It was at that time when the party people began to show up and the place was starting to get crowded. Savana and Ezekiel had collapsed on a giant inflatable sun and when I told them it was time to go, they uttered through half-closed eyes,
“But we’re still playing! We don’t want to go yet!” I told the kids it was grown-up time in the pool area and they reluctantly put on their shoes and followed me to the booths. It was time for their lesson on religion and acceptance. I remembered how surprised I had been to see the booths of gay-friendly churches at my first Pride.
As soon as we began our way down the aisle of booths, faces all around us lit up,
“Kids! Oh they’re so cute! Here’s a sticker! Ask your adult if you may have some candy! Take it all!” We quickly became overwhelmed with free pens, bags, sunglasses, and even band-aids! Bringing kids to Pride has great rewards! We approached one booth where they had a little table and chairs, some coloring books and a bubble blower just for kids! It was clean and new, just waiting for my little artists to color away!
When I was finally able to pull them away from the coloring table where they had about five people waiting on them hand and foot, picking up each crayon for them the second they rolled to the floor, we said goodbye and went to talk to the people at the church booths. Episcopal, Methodist, Non- denominational, we hit them all.
“What do the families look like that go to your church?” I asked each friendly booth attendant. They explained to the kids that all kinds of families go to their church, families with two mommies, two daddies, one mommy and one daddy, or even just one mommy or just one daddy. It was so great for me to be able to show my kids that there are many different loving and accepting churches out there where you can be gay and be a Christian. In just a few minutes we were able to visit several different churches that may believe different things ideologically, yet they all agree more importantly that hate is not a Christian value.
Satisfied and sleepy, it was time to go home as the place was really starting to get packed. As we walked to the car, more admirers smiled at our little family, now completely adorned in rainbow pride from head to toe. We looked like a rainbow had just swallowed us whole and spit us out again. My heart soared with a new definition of pride that day.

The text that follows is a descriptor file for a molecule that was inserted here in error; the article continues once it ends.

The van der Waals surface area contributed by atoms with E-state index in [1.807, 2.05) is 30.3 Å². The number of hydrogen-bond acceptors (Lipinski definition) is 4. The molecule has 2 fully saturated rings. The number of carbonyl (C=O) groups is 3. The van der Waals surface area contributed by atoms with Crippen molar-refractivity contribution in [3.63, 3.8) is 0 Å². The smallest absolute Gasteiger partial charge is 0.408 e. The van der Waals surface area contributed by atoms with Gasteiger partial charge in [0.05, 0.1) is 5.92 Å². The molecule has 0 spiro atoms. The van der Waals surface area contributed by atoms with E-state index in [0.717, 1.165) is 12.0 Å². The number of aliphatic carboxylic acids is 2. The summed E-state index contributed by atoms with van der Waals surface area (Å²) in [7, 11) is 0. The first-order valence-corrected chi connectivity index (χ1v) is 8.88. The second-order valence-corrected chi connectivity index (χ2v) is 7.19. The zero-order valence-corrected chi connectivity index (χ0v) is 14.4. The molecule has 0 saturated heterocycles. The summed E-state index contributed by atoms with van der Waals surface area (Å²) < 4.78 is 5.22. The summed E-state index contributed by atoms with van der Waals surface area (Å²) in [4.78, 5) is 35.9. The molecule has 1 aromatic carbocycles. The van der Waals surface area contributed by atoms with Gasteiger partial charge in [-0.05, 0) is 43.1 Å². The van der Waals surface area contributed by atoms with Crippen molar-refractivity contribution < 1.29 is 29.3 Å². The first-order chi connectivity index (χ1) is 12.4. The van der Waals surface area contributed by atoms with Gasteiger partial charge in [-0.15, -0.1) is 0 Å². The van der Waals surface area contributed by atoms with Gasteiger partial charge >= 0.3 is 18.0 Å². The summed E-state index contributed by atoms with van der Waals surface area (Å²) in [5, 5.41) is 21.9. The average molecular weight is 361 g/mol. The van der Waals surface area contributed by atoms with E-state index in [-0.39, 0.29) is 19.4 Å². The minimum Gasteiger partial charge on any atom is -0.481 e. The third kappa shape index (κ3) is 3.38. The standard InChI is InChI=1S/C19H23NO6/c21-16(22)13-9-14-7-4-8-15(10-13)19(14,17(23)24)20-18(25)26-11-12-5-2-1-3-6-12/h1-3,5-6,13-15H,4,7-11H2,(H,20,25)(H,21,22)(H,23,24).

The rainbow obsession carries on as my kids eagerly covered their rooms, books, and bags with rainbow stickers as soon as we got home. When we went to the movies yesterday I got in trouble with my son because I wasn’t wearing my rainbow shirt. It made me realize that although I have been out of the closet for three years, I’ve never worn my rainbow shirt around them in public. Even though I consider myself a fearless LGBT Activist, I guess I didn’t want them to have to deal with the comments of insensitive strangers.
Yet my son taught me that I don’t need to worry about what some random stranger may tell us. The war is at home as my kids already face bigotry every weekend when they go with their own dad. They do not need a mom in hiding, protecting them from the hate of the world. They need a mom strong enough to stand loud and proud! Hate can scream ferociously, yet love and acceptance can shine louder! The only way that hate may win is if love does not have the courage to speak. Live Loud! Shine Proud! Happy Pride!
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Originally published on The Seattle Lesbian